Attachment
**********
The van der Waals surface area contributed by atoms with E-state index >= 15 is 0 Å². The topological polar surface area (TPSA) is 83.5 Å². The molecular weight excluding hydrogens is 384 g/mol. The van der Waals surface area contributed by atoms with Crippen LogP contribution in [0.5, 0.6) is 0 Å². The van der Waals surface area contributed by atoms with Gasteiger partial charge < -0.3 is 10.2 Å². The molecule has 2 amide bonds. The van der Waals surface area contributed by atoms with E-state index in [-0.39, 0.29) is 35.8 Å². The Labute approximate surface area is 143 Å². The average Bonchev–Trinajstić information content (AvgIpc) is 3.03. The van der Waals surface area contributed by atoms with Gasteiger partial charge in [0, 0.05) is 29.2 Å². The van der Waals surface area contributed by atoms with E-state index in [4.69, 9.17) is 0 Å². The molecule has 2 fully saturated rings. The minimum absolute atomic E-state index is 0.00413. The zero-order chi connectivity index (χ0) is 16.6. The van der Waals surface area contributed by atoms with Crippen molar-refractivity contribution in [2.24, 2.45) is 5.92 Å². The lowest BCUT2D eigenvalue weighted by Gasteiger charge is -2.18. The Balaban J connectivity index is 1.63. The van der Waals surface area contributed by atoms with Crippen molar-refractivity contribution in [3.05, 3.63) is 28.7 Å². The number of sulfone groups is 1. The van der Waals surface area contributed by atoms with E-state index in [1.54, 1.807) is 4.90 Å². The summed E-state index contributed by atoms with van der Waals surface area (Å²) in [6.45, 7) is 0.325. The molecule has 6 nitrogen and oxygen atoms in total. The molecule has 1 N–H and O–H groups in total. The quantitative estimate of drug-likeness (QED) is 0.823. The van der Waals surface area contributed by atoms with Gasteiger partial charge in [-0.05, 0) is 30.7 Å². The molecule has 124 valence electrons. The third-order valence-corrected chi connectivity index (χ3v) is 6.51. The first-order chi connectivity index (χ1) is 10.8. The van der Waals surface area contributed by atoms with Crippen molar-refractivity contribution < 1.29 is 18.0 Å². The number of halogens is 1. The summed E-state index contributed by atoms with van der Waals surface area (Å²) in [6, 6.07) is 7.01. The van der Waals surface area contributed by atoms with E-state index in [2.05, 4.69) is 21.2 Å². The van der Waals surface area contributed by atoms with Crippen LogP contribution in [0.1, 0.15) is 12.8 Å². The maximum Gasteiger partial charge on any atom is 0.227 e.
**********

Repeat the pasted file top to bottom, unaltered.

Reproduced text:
The van der Waals surface area contributed by atoms with E-state index >= 15 is 0 Å². The topological polar surface area (TPSA) is 83.5 Å². The molecular weight excluding hydrogens is 384 g/mol. The van der Waals surface area contributed by atoms with Crippen LogP contribution in [0.5, 0.6) is 0 Å². The van der Waals surface area contributed by atoms with Gasteiger partial charge < -0.3 is 10.2 Å². The molecule has 2 amide bonds. The van der Waals surface area contributed by atoms with E-state index in [-0.39, 0.29) is 35.8 Å². The Labute approximate surface area is 143 Å². The average Bonchev–Trinajstić information content (AvgIpc) is 3.03. The van der Waals surface area contributed by atoms with Gasteiger partial charge in [0, 0.05) is 29.2 Å². The van der Waals surface area contributed by atoms with E-state index in [4.69, 9.17) is 0 Å². The molecule has 2 fully saturated rings. The minimum absolute atomic E-state index is 0.00413. The zero-order chi connectivity index (χ0) is 16.6. The van der Waals surface area contributed by atoms with Crippen molar-refractivity contribution in [2.24, 2.45) is 5.92 Å². The lowest BCUT2D eigenvalue weighted by Gasteiger charge is -2.18. The Balaban J connectivity index is 1.63. The van der Waals surface area contributed by atoms with Crippen molar-refractivity contribution in [3.05, 3.63) is 28.7 Å². The number of sulfone groups is 1. The van der Waals surface area contributed by atoms with E-state index in [1.54, 1.807) is 4.90 Å². The summed E-state index contributed by atoms with van der Waals surface area (Å²) in [6.45, 7) is 0.325. The molecule has 6 nitrogen and oxygen atoms in total. The molecule has 1 N–H and O–H groups in total. The quantitative estimate of drug-likeness (QED) is 0.823. The van der Waals surface area contributed by atoms with Gasteiger partial charge in [-0.05, 0) is 30.7 Å². The molecule has 124 valence electrons. The third-order valence-corrected chi connectivity index (χ3v) is 6.51. The first-order chi connectivity index (χ1) is 10.8. The van der Waals surface area contributed by atoms with Crippen molar-refractivity contribution < 1.29 is 18.0 Å². The number of halogens is 1. The summed E-state index contributed by atoms with van der Waals surface area (Å²) in [6, 6.07) is 7.01. The van der Waals surface area contributed by atoms with E-state index in [2.05, 4.69) is 21.2 Å². The van der Waals surface area contributed by atoms with Crippen LogP contribution in [0.1, 0.15) is 12.8 Å². The maximum Gasteiger partial charge on any atom is 0.227 e.